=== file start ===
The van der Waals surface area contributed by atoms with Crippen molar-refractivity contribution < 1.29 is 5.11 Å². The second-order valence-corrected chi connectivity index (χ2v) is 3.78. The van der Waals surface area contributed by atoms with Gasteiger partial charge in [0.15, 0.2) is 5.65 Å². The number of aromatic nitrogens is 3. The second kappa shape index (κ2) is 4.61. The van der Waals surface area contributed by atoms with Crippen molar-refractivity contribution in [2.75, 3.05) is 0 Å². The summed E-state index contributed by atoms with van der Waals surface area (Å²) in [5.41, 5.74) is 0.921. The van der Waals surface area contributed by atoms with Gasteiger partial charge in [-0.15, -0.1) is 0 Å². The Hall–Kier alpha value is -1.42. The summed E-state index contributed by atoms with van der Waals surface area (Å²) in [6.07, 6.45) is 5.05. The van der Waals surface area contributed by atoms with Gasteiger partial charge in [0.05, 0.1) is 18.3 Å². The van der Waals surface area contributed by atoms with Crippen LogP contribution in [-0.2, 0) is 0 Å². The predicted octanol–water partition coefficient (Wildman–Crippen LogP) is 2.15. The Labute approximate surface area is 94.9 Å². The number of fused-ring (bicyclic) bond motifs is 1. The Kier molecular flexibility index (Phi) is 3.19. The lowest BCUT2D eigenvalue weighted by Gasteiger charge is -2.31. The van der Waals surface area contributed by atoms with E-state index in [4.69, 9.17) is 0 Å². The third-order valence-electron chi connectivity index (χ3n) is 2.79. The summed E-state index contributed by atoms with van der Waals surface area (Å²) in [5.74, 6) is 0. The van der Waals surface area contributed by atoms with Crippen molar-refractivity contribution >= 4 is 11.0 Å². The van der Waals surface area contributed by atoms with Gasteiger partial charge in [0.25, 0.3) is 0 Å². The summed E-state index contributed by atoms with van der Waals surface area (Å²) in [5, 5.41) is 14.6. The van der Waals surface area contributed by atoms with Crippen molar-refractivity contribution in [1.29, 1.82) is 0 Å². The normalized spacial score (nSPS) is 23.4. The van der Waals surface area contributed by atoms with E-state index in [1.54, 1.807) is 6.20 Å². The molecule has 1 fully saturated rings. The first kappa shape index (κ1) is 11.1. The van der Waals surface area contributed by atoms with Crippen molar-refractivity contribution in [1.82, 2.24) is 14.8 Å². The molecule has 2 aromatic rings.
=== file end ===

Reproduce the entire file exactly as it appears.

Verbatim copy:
The van der Waals surface area contributed by atoms with Crippen molar-refractivity contribution < 1.29 is 5.11 Å². The second-order valence-corrected chi connectivity index (χ2v) is 3.78. The van der Waals surface area contributed by atoms with Gasteiger partial charge in [0.15, 0.2) is 5.65 Å². The number of aromatic nitrogens is 3. The second kappa shape index (κ2) is 4.61. The van der Waals surface area contributed by atoms with Crippen molar-refractivity contribution in [2.75, 3.05) is 0 Å². The summed E-state index contributed by atoms with van der Waals surface area (Å²) in [5.41, 5.74) is 0.921. The van der Waals surface area contributed by atoms with Gasteiger partial charge in [-0.15, -0.1) is 0 Å². The Hall–Kier alpha value is -1.42. The summed E-state index contributed by atoms with van der Waals surface area (Å²) in [6.07, 6.45) is 5.05. The van der Waals surface area contributed by atoms with Gasteiger partial charge in [0.05, 0.1) is 18.3 Å². The van der Waals surface area contributed by atoms with Crippen LogP contribution in [-0.2, 0) is 0 Å². The predicted octanol–water partition coefficient (Wildman–Crippen LogP) is 2.15. The Labute approximate surface area is 94.9 Å². The number of fused-ring (bicyclic) bond motifs is 1. The Kier molecular flexibility index (Phi) is 3.19. The lowest BCUT2D eigenvalue weighted by Gasteiger charge is -2.31. The van der Waals surface area contributed by atoms with E-state index in [4.69, 9.17) is 0 Å². The third-order valence-electron chi connectivity index (χ3n) is 2.79. The summed E-state index contributed by atoms with van der Waals surface area (Å²) in [5.74, 6) is 0. The van der Waals surface area contributed by atoms with Crippen molar-refractivity contribution >= 4 is 11.0 Å². The van der Waals surface area contributed by atoms with Gasteiger partial charge in [0.25, 0.3) is 0 Å². The summed E-state index contributed by atoms with van der Waals surface area (Å²) in [5, 5.41) is 14.6. The van der Waals surface area contributed by atoms with Crippen molar-refractivity contribution in [1.29, 1.82) is 0 Å². The normalized spacial score (nSPS) is 23.4. The van der Waals surface area contributed by atoms with E-state index in [1.54, 1.807) is 6.20 Å². The molecule has 1 fully saturated rings. The first kappa shape index (κ1) is 11.1. The van der Waals surface area contributed by atoms with Crippen molar-refractivity contribution in [1.82, 2.24) is 14.8 Å². The molecule has 2 aromatic rings.